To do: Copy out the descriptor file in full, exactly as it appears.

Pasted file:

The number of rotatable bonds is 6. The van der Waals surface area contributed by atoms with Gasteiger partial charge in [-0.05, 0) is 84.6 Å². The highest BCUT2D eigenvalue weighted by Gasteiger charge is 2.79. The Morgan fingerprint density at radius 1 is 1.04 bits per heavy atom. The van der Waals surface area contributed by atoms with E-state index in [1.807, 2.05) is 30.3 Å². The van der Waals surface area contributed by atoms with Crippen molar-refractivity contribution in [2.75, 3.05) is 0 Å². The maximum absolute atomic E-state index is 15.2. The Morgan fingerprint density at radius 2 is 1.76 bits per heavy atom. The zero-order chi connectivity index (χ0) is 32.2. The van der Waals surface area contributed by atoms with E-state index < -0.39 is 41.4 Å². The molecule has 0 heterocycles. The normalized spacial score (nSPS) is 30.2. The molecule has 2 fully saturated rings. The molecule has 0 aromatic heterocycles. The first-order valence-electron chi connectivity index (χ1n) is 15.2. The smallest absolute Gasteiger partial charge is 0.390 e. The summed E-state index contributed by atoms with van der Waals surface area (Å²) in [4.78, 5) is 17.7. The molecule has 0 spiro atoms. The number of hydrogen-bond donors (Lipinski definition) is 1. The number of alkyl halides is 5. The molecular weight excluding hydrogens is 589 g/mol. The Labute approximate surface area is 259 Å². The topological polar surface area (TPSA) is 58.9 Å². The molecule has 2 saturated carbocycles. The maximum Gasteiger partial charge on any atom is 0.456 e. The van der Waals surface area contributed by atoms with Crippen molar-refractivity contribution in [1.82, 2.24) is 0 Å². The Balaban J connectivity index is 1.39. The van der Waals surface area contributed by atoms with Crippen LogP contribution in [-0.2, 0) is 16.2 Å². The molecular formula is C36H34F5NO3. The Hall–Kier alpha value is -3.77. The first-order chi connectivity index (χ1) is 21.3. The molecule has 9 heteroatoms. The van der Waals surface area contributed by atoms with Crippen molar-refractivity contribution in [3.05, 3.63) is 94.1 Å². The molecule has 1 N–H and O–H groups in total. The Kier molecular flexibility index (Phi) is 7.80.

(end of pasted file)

The number of rotatable bonds is 6. The van der Waals surface area contributed by atoms with Gasteiger partial charge in [-0.05, 0) is 84.6 Å². The highest BCUT2D eigenvalue weighted by Gasteiger charge is 2.79. The Morgan fingerprint density at radius 1 is 1.04 bits per heavy atom. The van der Waals surface area contributed by atoms with E-state index in [1.807, 2.05) is 30.3 Å². The van der Waals surface area contributed by atoms with Crippen molar-refractivity contribution in [2.75, 3.05) is 0 Å². The maximum absolute atomic E-state index is 15.2. The Morgan fingerprint density at radius 2 is 1.76 bits per heavy atom. The zero-order chi connectivity index (χ0) is 32.2. The van der Waals surface area contributed by atoms with E-state index < -0.39 is 41.4 Å². The molecule has 0 heterocycles. The normalized spacial score (nSPS) is 30.2. The molecule has 2 fully saturated rings. The molecule has 0 aromatic heterocycles. The first-order valence-electron chi connectivity index (χ1n) is 15.2. The smallest absolute Gasteiger partial charge is 0.390 e. The summed E-state index contributed by atoms with van der Waals surface area (Å²) in [4.78, 5) is 17.7. The molecule has 0 spiro atoms. The number of hydrogen-bond donors (Lipinski definition) is 1. The number of alkyl halides is 5. The molecular weight excluding hydrogens is 589 g/mol. The Labute approximate surface area is 259 Å². The topological polar surface area (TPSA) is 58.9 Å². The molecule has 2 saturated carbocycles. The maximum Gasteiger partial charge on any atom is 0.456 e. The van der Waals surface area contributed by atoms with Crippen molar-refractivity contribution in [1.82, 2.24) is 0 Å². The Balaban J connectivity index is 1.39. The van der Waals surface area contributed by atoms with Crippen LogP contribution in [-0.2, 0) is 16.2 Å². The molecular formula is C36H34F5NO3. The Hall–Kier alpha value is -3.77. The first-order chi connectivity index (χ1) is 21.3. The molecule has 9 heteroatoms. The van der Waals surface area contributed by atoms with Crippen molar-refractivity contribution in [3.05, 3.63) is 94.1 Å². The molecule has 1 N–H and O–H groups in total. The Kier molecular flexibility index (Phi) is 7.80.